Opportunities in Europe

07/18/2017 2:52 am EST

Focus: GLOBAL

Gavin Graham

Chief Strategy Officer, INTEGRIS Pension Management Ltd

Europe finally looks attractive for investors; with most of the political risks seemingly surmounted and the U.K. weakened in its Brexit negotiations, investors have been returning to the European markets, notes Gavin Graham, contributing editor to Internet Wealth Builder.

The iShares Europe ETF (IEV), which comprises the 350 largest European stocks including those in the U.K. and Switzerland, is up 17% in U.S. dollar terms year-to-date.

This compares with a gain of just under 10% for the S&P 500. This out performance has been helped by a 6% appreciation of the value of the euro against the U.S. dollar this year

Investors wanting a single easy way to play the rebound in Europe could do worse than to buy IEV, although this is not a recommendation. With 20% of its assets in financials, and 28% in the U.K., the ETF is exposed to any further weakness in sterling or a recurrence of Eurozone problems.

The iShares MSCI Eurozone ETF (EZU) has 32.3% in France and 29.5% in Germany and is a pure play on the euro area markets, but still has almost 20% in financials.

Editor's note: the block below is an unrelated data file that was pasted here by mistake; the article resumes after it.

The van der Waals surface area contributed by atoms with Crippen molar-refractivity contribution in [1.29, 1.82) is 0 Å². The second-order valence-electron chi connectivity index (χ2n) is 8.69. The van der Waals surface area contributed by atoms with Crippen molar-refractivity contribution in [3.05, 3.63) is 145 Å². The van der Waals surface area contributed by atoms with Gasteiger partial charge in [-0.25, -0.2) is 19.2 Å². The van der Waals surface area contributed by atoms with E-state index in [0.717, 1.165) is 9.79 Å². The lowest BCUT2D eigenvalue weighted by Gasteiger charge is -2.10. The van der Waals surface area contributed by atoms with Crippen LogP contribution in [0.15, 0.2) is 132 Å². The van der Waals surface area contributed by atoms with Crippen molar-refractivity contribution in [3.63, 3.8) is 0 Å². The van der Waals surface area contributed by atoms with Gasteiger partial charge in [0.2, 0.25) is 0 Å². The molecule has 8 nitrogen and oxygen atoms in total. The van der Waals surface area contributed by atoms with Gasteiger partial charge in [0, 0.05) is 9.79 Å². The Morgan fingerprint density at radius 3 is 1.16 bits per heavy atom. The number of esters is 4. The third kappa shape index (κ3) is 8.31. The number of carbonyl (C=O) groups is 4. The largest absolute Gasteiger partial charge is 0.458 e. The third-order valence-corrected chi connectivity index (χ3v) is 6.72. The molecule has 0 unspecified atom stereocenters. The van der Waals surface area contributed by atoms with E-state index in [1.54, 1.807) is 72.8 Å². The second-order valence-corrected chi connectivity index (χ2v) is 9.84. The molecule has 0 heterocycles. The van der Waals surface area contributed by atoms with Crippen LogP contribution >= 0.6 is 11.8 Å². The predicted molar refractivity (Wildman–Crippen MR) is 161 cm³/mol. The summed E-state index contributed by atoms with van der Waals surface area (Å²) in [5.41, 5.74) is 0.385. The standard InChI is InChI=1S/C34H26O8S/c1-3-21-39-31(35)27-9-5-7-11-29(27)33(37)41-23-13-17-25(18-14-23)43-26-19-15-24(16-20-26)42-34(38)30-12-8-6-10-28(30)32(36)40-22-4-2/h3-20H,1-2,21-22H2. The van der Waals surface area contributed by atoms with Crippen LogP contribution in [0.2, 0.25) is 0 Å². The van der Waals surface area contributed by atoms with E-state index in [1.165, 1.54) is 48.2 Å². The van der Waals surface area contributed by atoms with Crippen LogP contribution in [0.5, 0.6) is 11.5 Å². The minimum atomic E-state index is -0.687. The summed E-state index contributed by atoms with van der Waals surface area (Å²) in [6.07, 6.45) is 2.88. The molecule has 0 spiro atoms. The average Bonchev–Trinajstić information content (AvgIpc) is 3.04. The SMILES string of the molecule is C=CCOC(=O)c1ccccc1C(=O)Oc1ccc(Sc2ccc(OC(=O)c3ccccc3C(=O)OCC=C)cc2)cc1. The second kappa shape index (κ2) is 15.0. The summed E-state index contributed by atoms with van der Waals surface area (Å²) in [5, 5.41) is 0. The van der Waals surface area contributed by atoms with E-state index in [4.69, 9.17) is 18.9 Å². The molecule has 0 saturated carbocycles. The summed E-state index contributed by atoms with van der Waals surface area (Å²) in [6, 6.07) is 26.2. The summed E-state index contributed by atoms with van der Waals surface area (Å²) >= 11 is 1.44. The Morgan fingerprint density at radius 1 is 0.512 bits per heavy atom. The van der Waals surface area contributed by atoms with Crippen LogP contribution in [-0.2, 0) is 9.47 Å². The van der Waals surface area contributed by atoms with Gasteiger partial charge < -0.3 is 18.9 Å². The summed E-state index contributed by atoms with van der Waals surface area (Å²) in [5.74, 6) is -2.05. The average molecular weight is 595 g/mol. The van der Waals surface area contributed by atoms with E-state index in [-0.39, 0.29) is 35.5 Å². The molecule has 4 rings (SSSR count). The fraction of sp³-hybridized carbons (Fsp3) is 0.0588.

While Eurozone banks are in better shape than before the Greek debt crisis, the dangers of overvalued assets on bank balance sheets has still not been addressed successfully.

The four European ADRs that I have recommended are drinks giant Diageo (DEO), Swiss drugs company Novartis (NVS), consumer products group Unilever (UL), and telecom group Vodafone (VOD).

All have done well this year. Diageo is up 18%, Novartis 11.8%, Unilever 34.8% (helped by the rejected bid from 3G and Berkshire), and Vodafone a remarkable 56%. They remain a lower risk way to play improving European fundamentals while giving a reasonable yield.

Investors may also want to consider Dream Global REIT (Toronto: DRG). It is a specialist property company that invests in offices in major cities in Germany, Austria, and Belgium. Despite its 13% price increase this year, it still yields 7.5%.

While events have apparently moved in favour of the maintenance of the status quo in Europe, investors should bear in mind the underlying problems still faced by the continent. Deflation, slow growth, and weak demographics remain headwinds, and populism still poses a threat if growth doesn't pick up.

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